What if I told you that one of these guys just released an album of ukulele music?
Well it's true. The one on the left is Eddie Vedder and in this photo his is rocking out as lead singer of Pearl Jam. In the early 1990s Pearl Jam was huge part of the Grunge music scene. If you were not around in the 1990s or if you were too cool for these punk kids and their music back then, just know that the music was loud and aggressive. Sometimes you could make out the thoughtful lyrics over the overdriven amps and sometimes you could not. If I'm remembering my college years correctly Pearl Jam featured 3 electric guitars for that multi-layered guitar sound along with an electric bass and a frenzied drummer.
I was not the biggest Pearl Jam fan back then. Call me an old man, but I always gravitated toward their quieter songs. I realize the loudness was part of the experience and it had much to do with the type of emotion being communicated to the audience. It's just that if these guys had gone to great lengths to write meaningful words I really wanted to be able to hear them.
Around this same time MTV began promoting their "MTV Unplugged" sessions. Typically artists from electric bands were invited in to a recording studio and given acoustic instruments and asked to kindly leave the electrical outlets alone. (Clapton's set is still one of the best in my most humble opinion) These sessions were a huge success in part because when the noise was cleared away the real beauty of the melody and lyrics were revealed.
(A related side note: This was also the time period when REM released their acoustic mandolin hit "Losing My Religion" followed by the acoustic heavy album "Automatic For The People" which featured the song "Nightswimming")
In the years since Grunge was grungy and loud Eddie Vedder has gathered some years. He became a father and has fostered some powerful charitable causes. I don't want to say he's grown up because that seems an insult at best. But it is fair to say he's grown.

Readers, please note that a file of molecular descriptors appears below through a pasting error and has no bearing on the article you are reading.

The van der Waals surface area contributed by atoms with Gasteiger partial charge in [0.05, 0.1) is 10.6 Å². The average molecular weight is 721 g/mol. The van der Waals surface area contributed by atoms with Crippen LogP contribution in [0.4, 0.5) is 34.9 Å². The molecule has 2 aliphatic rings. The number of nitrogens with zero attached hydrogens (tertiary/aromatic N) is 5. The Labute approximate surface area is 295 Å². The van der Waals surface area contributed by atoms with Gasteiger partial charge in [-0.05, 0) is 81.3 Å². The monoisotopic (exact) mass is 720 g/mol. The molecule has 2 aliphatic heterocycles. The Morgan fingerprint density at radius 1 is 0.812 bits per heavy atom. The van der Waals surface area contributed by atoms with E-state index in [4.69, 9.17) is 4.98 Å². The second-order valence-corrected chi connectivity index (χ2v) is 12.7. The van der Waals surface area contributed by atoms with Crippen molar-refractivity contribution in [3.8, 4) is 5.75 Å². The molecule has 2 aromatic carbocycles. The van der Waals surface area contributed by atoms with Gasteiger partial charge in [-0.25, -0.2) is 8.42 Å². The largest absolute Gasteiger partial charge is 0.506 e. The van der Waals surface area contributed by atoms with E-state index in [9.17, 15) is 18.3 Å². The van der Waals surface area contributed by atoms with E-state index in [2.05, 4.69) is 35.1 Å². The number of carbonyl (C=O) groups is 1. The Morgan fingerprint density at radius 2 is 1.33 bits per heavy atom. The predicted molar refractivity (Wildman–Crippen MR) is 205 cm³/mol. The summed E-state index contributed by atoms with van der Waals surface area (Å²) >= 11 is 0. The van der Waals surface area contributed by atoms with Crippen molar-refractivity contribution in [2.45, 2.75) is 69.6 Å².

Cue the ukulele.
The album is titled "Ukulele Songs" and it is a beautiful thing. From the first note there is a feeling of almost raw tenderness and honesty. Far from the feeling of a large concert venue, this feels much more like Mr. Vedder sitting in one of your dining room chairs staring out the window while whispering some new lyrics over the ukulele he's strumming. All this while you paint the walls in the next room.
Of course, if you don't like ukulele music, you probably won't like this album. It's 16 songs of Vedder's baritone voice and the pleasant meandering of the ukulele. I've enjoyed it while tearing down wallpaper and painting room after room. The songs linger in my head long after the iPod goes quiet. Also lingering there is the notion that age and experience may have allowed Vedder to make this album. It seems that musical artists eventually make their way to a more simple and stripped down means of communication. (I do realize that Bob Dylan moved in the opposite direction and shocked everyone by going electric at the folk festival all those years ago. Still, if you check the vaults Bob has his own MTV Unplugged session on tape indicating that he does bother to check in on the simple side every now and then.)
Is this an example of shedding the unnecessary? Could it be that Eddie Vedder has economized his creative production and stripped away everything that was cumbersome? Maybe he has simply had the privilege of living a life that has allowed him to pursue beauty in expression and he's followed that through to this album.
*In the interest of full disclosure I must tell you that Eddie Vedder is a lifelong Cubs fan. This means he has taste, he has patience and that he knows what it's like to experience pain....year after year after year. It also means he is a man of exceptional character. Go Cubs! (next year)